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20 Ways You Can Filter and Sort Emails in Gmail

James Parsons
Gmail Search Filtering

In the ongoing search for Inbox Zero – or whatever level of inbox maintenance you find comfortable – there are a ton of tools the average user leaves on the table. Gmail has made it easier than ever to filter through your emails, sometimes before they even arrive in your inbox. Here are 20 different ways you can filter, sort, and file away those messages far more quickly than manual sorting.

Creating a Filter

Many of the tips below will involve creating a filter. In the individual recommendation, I’ll be telling you what filter to create and how it can help. Rather than repeat how to actually make a filter every time, however, I’ll just cover that here. If you already know how to create a new filter in Gmail, you can skip this section.

In Gmail, there’s a large search box up at the top of the screen. This is a pretty robust search on its own, and will come up later, but for now we’re only interested in the little triangle in the right corner. Click that, and a large box pops up with a bunch of advanced search options. This is your filter creation box.

Advanced Search Filter

The filter box has a lot of different options. You can filter by the From and To fields, by subject line, by keyword and negative keyword, size of message or attachment, date ranges, and you can search individual mail folders or chats as well as your inbox or All Mail. Once you specify the filters you want, you can click Create Filter. This will allow you to choose the action taken when an email arrives matching the filter.

It’s worth noting that you can use search operators to make your filters as specific as possible. You can use OR, quotation marks, parentheses, and asterisks the same way you would use them in a typical Google search.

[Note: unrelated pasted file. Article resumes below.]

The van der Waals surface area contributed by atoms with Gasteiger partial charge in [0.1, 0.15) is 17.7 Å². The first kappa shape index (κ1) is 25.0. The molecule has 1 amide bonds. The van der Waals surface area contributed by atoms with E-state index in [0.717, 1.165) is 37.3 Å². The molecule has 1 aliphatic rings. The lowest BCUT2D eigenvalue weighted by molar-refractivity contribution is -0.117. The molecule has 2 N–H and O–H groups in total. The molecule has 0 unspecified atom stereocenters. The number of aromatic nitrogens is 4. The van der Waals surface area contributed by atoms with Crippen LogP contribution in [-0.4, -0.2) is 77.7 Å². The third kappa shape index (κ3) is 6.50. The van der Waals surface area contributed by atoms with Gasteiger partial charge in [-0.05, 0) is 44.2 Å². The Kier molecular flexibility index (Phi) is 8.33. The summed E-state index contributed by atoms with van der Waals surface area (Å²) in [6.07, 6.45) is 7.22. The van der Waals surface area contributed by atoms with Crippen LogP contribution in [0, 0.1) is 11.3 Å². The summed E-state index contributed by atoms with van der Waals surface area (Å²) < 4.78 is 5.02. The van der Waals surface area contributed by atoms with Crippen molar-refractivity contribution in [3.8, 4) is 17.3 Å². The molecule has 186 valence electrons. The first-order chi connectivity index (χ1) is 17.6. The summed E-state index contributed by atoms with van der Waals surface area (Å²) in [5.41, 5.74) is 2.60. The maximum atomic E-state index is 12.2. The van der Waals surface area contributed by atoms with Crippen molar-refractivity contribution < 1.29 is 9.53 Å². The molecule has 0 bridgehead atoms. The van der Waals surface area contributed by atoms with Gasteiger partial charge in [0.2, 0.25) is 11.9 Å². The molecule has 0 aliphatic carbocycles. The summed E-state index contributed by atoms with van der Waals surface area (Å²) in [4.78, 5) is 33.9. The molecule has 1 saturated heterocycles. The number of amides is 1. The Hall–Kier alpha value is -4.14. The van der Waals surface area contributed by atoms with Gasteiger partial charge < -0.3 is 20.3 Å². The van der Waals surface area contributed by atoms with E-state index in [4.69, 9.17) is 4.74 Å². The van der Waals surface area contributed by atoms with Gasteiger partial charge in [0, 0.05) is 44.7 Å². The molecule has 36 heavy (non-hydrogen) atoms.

Possible actions include automatically archiving the message, marking it as read, marking it with a star or applying a label, forwarding it to a specified address, deleting it, making sure it never goes to spam, always or never marking it as important, and putting it in a category. You can also choose to apply the filter to past messages.

You can view your existing filters and edit or delete them from the settings menu.

1. Purge All Newsletters

Throughout daily usage of the internet, chances are you’ve ended up registered for a dozen or more newsletters. I know I’ve ended up on a few hundred lists. Any time you buy a product from a store, register for a seminar, or add your email to basically any list, you’ll end up on a newsletter distribution list. Worse, those lists are often sold, so people you didn’t give your email to will send you messages.

Filtering Newsletters Example

By law, legitimate newsletters and mass mailers need to have an unsubscribe link. You can go through and click them all, but it won’t catch everything. You can use a service like Unroll.me, but it only stops what you’re registered to right now. Adding a filter for the word “unsubscribe” with the action “delete” or even just “archive” will ensure that no newsletter will ever show up in your inbox, now and forever.

2. Search Operators

For a more advanced version, use the OR operator and add in other common newsletter phrases, like “view online”, “opt out” and “privacy policy”. Just make sure phrases you add aren’t commonly discussed topics in legitimate business messages.

3. Categorize Specific Senders

Maybe you don’t want something so broad-spectrum, and simply want to file away messages from specific senders.